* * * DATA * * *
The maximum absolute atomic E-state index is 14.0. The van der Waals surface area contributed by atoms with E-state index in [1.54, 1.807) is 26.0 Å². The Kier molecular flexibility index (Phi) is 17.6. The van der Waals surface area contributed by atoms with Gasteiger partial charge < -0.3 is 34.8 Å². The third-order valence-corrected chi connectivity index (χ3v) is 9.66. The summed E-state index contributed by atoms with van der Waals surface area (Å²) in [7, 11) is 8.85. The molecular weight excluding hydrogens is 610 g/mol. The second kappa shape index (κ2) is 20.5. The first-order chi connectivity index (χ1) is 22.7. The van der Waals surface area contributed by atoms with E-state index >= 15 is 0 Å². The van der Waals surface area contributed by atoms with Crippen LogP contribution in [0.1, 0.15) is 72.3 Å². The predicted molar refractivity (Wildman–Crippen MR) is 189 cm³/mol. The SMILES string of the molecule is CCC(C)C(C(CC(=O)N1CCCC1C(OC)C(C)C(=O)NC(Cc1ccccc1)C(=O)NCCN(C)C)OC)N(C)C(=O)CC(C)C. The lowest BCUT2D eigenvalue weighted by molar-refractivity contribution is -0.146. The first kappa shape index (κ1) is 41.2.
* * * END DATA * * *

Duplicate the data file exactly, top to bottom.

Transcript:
The maximum absolute atomic E-state index is 14.0. The van der Waals surface area contributed by atoms with E-state index in [1.54, 1.807) is 26.0 Å². The Kier molecular flexibility index (Phi) is 17.6. The van der Waals surface area contributed by atoms with Gasteiger partial charge < -0.3 is 34.8 Å². The third-order valence-corrected chi connectivity index (χ3v) is 9.66. The summed E-state index contributed by atoms with van der Waals surface area (Å²) in [7, 11) is 8.85. The molecular weight excluding hydrogens is 610 g/mol. The second kappa shape index (κ2) is 20.5. The first-order chi connectivity index (χ1) is 22.7. The van der Waals surface area contributed by atoms with E-state index >= 15 is 0 Å². The van der Waals surface area contributed by atoms with Crippen LogP contribution in [0.1, 0.15) is 72.3 Å². The predicted molar refractivity (Wildman–Crippen MR) is 189 cm³/mol. The SMILES string of the molecule is CCC(C)C(C(CC(=O)N1CCCC1C(OC)C(C)C(=O)NC(Cc1ccccc1)C(=O)NCCN(C)C)OC)N(C)C(=O)CC(C)C. The lowest BCUT2D eigenvalue weighted by molar-refractivity contribution is -0.146. The first kappa shape index (κ1) is 41.2.